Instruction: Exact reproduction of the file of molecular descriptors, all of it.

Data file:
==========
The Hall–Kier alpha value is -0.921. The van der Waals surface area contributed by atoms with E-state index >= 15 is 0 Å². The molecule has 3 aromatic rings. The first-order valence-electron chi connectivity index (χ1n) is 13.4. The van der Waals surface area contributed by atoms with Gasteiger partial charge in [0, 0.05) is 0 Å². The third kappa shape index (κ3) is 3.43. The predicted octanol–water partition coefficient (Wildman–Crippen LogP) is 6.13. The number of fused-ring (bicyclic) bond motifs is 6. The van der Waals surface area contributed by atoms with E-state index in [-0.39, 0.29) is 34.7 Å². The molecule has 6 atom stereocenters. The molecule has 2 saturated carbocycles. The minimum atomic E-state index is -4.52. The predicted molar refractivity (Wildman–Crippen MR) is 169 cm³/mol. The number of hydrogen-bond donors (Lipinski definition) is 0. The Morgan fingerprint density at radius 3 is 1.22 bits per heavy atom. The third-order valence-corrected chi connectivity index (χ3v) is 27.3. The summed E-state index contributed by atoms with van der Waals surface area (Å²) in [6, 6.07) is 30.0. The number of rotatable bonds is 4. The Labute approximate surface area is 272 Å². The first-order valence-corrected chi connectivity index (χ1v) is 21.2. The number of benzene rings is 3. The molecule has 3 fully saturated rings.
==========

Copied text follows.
The Hall–Kier alpha value is -0.921. The van der Waals surface area contributed by atoms with E-state index >= 15 is 0 Å². The molecule has 3 aromatic rings. The first-order valence-electron chi connectivity index (χ1n) is 13.4. The van der Waals surface area contributed by atoms with Gasteiger partial charge in [0, 0.05) is 0 Å². The third kappa shape index (κ3) is 3.43. The predicted octanol–water partition coefficient (Wildman–Crippen LogP) is 6.13. The number of fused-ring (bicyclic) bond motifs is 6. The van der Waals surface area contributed by atoms with E-state index in [-0.39, 0.29) is 34.7 Å². The molecule has 6 atom stereocenters. The molecule has 2 saturated carbocycles. The minimum atomic E-state index is -4.52. The predicted molar refractivity (Wildman–Crippen MR) is 169 cm³/mol. The number of hydrogen-bond donors (Lipinski definition) is 0. The Morgan fingerprint density at radius 3 is 1.22 bits per heavy atom. The third-order valence-corrected chi connectivity index (χ3v) is 27.3. The summed E-state index contributed by atoms with van der Waals surface area (Å²) in [6, 6.07) is 30.0. The number of rotatable bonds is 4. The Labute approximate surface area is 272 Å². The first-order valence-corrected chi connectivity index (χ1v) is 21.2. The number of benzene rings is 3. The molecule has 3 fully saturated rings.